HAZMAT Team Organization Chart
6601 - Sean Dreisbach, Jeffersontown FPD, East Team Commander
6602 - Jody Craig, Okolona FPD, Central Team Commander
6603 - Jason Meiman, Lake Dreamland FPD, Southwest Team Commander
6604 - Worthington FPD - On-Duty Battalion Chief (1802)
6605 - Richard Harrison, Buechel FPD, Team Safety Officer
6606 - James Sabastian, Jeffersontown FPD, Logistics Officer
6607 - Brian Morgan, Pleasure Ridge Park FPD
6608 - Brad Oser, Middletown
6610 - Pat Walsch, McMahan FPD
6611 - Freddie George, Lake Dreamland FPD
6612 - John Bersot, Camp Taylor FPD
Team members from the three divisions of the suburban fire districts respond based on their area assignments when needed to mitigate any hazardous materials incident that a single fire district may not be equipped to handle alone. The team concept, has long been successful in areas of response which require a large number of personnel and expertise. Each team member is trained to Occupational Safety & Health Administration (OSHA) 1910.120 Technician level, and some have specialized training on specific chemicals that are in use or production in the Jefferson County/Metro-Louisville area.
The HAZMAT Team responds in support of Region Six within the State of Kentucky. Fire districts have specialized vehicles, we call "Apparatus" designed around a specific task, like "Decon" which is short for decontamination or "Rehab", rehabilitation. That is where our firefighters are evaluated to assess their medical baseline vital signs before, during, and after an incident. We monitor their physical and mental state throughout a response to prevent injuries when they become exhausted or over-exerted. Safety is of paramount importance when responding to any incident, especially a HAZMAT.
Hot Zone Entry
Team members are qualified to operate inside the Hot Zone (area immediately adjacent to a leaking vessel or hazardous release) while wearing specially designed suits to prevent exposure to the chemical or hazards they are cleaning up. Team members enter the hot zone using one of several types of entry suits, Level-A, Level-B, or Tyvek® based on the type of product that is leaking or released.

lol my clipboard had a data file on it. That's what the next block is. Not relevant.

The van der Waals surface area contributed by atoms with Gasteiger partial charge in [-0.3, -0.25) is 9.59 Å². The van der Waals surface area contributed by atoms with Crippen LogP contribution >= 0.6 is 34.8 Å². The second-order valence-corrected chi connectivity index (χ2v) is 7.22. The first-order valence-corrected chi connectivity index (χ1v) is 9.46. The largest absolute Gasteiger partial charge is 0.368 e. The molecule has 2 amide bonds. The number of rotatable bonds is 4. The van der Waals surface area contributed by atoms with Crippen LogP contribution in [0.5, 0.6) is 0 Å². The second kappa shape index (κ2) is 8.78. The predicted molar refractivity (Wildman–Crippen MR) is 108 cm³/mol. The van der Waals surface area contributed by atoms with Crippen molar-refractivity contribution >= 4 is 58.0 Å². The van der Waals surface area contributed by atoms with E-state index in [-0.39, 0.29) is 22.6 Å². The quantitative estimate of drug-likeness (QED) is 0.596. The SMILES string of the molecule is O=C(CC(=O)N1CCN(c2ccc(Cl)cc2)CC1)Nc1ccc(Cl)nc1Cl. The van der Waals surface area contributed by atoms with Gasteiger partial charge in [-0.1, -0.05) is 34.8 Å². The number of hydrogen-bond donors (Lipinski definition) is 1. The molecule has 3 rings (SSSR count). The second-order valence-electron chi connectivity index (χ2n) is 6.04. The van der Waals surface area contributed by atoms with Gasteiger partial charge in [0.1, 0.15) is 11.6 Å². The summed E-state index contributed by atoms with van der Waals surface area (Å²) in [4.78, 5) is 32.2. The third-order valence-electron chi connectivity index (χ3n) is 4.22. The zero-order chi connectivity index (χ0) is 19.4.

Monitoring and Sampling
Team members are all trained to use the many types and models of monitoring and sampling equipment. The first thing our team has to do is identify what we are dealing with, and when a chemical is spilled or leaking from it's container, it isn't always easy to identify which container it came from if there are multiple containers leaking. The meters we use have to be maintained and adjusted or calibrated to ensure they are always ready for use. We conduct regular training to ensure everyone stays up on the latest changes and additions of our monitoring equipment. Once a leak occurs, we have to suit up in protective equipment and enter the hazard area in order to gather samples of the product in order to identify the chemical and it's concentration levels before we can choose the appropriate clean-up plan and materials. Some chemicals will react violently when they come in contact with other materials and even react with water, one more reason we have to sample the products before rushing in to clean it up.
Team members that make entry into a hot zone must be decontaminated prior to removing their suits and self-contained breathing apparatus (SCBA). We setup portable showers and containment pools to capture the run-off from the wash-down process. Everything the chemical touches must be cleaned, retained and disposed of in accordance with applicable Federal, State and local laws and regulations. The waste products from our "decon" operations can sometimes be flushed with large amounts of water and diluted before being processed into the sanitary sewer system, or packaged in drums and disposed of through special waste disposal contractors.